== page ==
National Observer made several requests to the office of Transportation Minister Marc Garneau to quantify the scale of the economic disturbance, but did not get an answer.
Prime Minister Justin Trudeau has said he believes discussions — not police intervention, as his Conservative opponents have called for — are the best way to resolve the looming crisis. Miller has said the same, pointing to the history of prior police raids in Oka, Que., and Ipperwash, Ont,. in the 1990s that resulted in deaths and injuries.
“Everyone wants to take the air out of this balloon in the most controlled way,” Miller said Thursday, adding that he recognizes the urgency of the situation. “The problem is most people are coming up with a pin, and that isn’t the right solution. … We ask for a little more patience because there is a real opportunity here to show the world that we can resolve these issues in a peaceful way.”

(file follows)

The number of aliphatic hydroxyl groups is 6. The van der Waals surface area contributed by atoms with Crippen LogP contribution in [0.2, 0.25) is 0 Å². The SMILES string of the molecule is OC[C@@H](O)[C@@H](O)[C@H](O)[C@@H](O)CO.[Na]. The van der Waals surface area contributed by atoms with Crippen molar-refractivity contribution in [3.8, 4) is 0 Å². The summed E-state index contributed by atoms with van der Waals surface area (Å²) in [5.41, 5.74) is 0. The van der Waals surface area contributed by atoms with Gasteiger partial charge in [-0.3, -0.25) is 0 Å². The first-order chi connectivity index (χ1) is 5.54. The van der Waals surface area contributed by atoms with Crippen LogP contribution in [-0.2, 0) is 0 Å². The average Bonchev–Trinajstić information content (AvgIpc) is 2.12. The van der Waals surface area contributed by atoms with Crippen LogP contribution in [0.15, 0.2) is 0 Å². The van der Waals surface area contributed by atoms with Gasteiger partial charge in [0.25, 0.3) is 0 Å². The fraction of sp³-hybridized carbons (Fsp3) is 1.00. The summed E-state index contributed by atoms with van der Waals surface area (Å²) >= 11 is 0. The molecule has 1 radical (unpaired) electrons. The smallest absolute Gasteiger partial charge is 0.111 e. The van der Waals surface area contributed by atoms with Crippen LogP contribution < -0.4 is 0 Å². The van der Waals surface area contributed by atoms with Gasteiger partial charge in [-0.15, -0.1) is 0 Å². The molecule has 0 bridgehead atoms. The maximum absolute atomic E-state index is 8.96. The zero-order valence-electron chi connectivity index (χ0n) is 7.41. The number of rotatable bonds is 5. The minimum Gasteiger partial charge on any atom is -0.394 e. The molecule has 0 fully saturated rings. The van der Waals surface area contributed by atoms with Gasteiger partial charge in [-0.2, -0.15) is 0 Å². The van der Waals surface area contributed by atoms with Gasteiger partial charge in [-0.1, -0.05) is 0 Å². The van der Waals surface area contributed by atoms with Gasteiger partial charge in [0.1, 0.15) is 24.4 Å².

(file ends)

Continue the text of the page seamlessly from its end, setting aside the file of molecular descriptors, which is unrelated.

RCMP still surveilling Wet’suwet’en territory
Molly Wickham, a spokesperson for the Gidimt’en Clan, one of five Wet’suwet’en clans, said the public needs to know that the RCMP are still very much present in the area. She spoke by phone at a press conference held by the B.C. Civil Liberties Association Thursday.
“RCMP continue to heavily surveil and monitor our people and every single person that comes and goes from our territory,” she said.
Thursday’s press conference was in response to news that the watchdog overseeing the RCMP had declined to open a special investigation into police conduct on Wet’suwet’en territory. In a letter posted publicly, the Civilian Review and Complaints Commission — an independent arm’s-length agency that investigates complaints against the RCMP — said issues raised by Wet’suwet’en and supporters were in the public interest, but that it had already produced a report on a similar situation.